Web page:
Scrum is not a project

How many times have we heard that Scrum doesn’t work? Or at least we haven’t gotten as much improvement, even half of what was promised. We had followed all the scrum activities religiously but there has been no progress. That’s happening because scrum is treated as a project. Scrum is not a project.

 

From my personal experience and the stories I’ve heard from other people, many companies or teams think that Scrum is a “project” and they try to implement it as a project.

 

At the beginning of the scrum journey several people attend scrum master classes and then a few attend the product owner classes. But, almost no one attends the scrum development classes. After that the company reads a scrum guidance book or invites a consultant to teach everybody. It appears they are gathering the requirements for a project.

 

Second, the company creates a scrum board and a burn down chart most likely using some sort of an application. Then the company sets the initial date for planning, sprint duration, and scheduled the morning scrum meetings. All these activities remind the design stage of the project.

 

The next step is the implementation of the project…oops I meant to say scrum. And, from the beginning everyone sees the progress and the positive results. Productivity has increased, the production deployment frequency is more often, relatively regular, and better visibility.

 

After a few months of sprint-work everybody notices that many of the old problems have come back. Team has to work overtime or weekends before the end of the iteration. It seems like the project is coming to an final stage but the project slides from its schedule. The environment is not ready for the new deployment (e.g. lot’s of bugs found etc.).

 

And then new problems start to arrive. The product backlog is empty of the product backlog items are not ready for development. The team’s velocity is stuck or even going down. QA engineers had a lot of free time at the beginning of the sprint but now lots of crunch-time at the end. It is the opposite situation for the developers. The number of production bugs has increased.

 

After everything is fixed and the whole project is “successfully” released business and developers become relaxed. Why? Why are the last few sprints before the final release so tense? Scrum says “Every Sprint produces a Product Increment. The Product Increment must be of high enough quality to be given to users. … the Product Increment is of high enough quality to be shippable: the Product Owner could choose to release it immediately.” Technically the the final release date shouldn’t be much different from the first, second or any of the other sprint ends.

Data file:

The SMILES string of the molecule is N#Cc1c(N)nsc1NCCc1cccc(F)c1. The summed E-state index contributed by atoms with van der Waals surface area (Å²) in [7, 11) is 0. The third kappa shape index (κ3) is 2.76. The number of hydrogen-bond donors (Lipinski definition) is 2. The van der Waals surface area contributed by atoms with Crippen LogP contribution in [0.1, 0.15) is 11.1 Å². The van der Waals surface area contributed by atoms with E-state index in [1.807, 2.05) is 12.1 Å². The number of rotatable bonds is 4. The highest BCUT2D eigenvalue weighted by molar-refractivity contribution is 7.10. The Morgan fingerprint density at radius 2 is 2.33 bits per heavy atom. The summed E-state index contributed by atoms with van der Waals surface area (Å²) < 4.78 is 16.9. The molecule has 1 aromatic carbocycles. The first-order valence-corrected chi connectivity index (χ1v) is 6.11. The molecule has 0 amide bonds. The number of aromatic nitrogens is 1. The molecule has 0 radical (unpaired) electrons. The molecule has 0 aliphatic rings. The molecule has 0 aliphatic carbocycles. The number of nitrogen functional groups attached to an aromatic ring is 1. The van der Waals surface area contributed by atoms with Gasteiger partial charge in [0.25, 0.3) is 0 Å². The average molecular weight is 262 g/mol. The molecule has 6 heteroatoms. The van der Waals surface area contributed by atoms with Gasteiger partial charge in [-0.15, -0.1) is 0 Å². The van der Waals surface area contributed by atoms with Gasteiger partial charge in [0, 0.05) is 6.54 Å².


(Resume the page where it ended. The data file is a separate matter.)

Why doesn’t Scrum work in its full power?

First because a waterfall project was squeezed in to small sprint time boxes. The Definition of Done is quite often mixd up with the project release date. In this case the Product Increment doesn’t reach the Definition of Done and some work that is still in progress has been passed to the feature sprints. It is not always development. Most likely it’s test or integration or deployment.

 

How have companies tried to improve?

Only a very small number of companies have tried to change their behaviour to the real Scrum/Agile. Most other companies just try to adjust Scrum/Agile how they can.

 

How to be a real Agile/Scrum company? Let’s start from the beginning.

Backlog refinement

The Product Owner has to prioritize the Product Backlog items based on their real used story value (ROI). The backlog has to have enough user stories for at least one iteration.

 

Sprint Planning

Who must be in the scrum planning? It is crucial that the right people attend the scrum planning. The Product Owner present the Product Backlog Items to the team. Businesses must be prepared to answer all user-story questions the developers may have. All technical discussions have to happen on a white board and include all the team members no exceptions. Then all the information on the white board must stay there.

 

Daily Scrum

There is no leader like a team leader or a team manager who leads the Daily Scrum. A self-orginazing team whose members trust each other doesn’t needed any dedicated person to lead scrum meetings because sooner of later the team members will see him as a manager.

 

It is always better to have a physical scrum white board with the sticky notes as task representation rather than an electronic tool. An electronic tool requires a dedicated person to move the task cards around. A physical scrum board is available from everyone at any time. Every team member has to move his task sticky note himself. This provides the confidence for him for controlling of the process.

 

Sprint Retrospective

Most of the scrum teams know what should be done at the retrospective. But, not many do it right. Discussing the issues and having wishful thinking that everyone will be careful next time and that this issue will never happen again is the big old project approach. That’s not how it is should be handled.

 

The main goal of the Spring Retrospective should be to improve the process by investigating the root cause of the issue. Riding the root cause means not only to discuss the issue but find out why this issue happened. After the root cause has been found a fix plan has to be created and executed at the next iteration. All these activities will prevent the same issue from happening again and leads the sprint velocity to increase.

 

Conclusion

Agile/Scrum is not a project it is a perfect vehicle to drive your development projects. To achieve and maintain this vehicle at full potential all the parts have to fit and be oiled perfectly. It must become a mindset.

 
 
 
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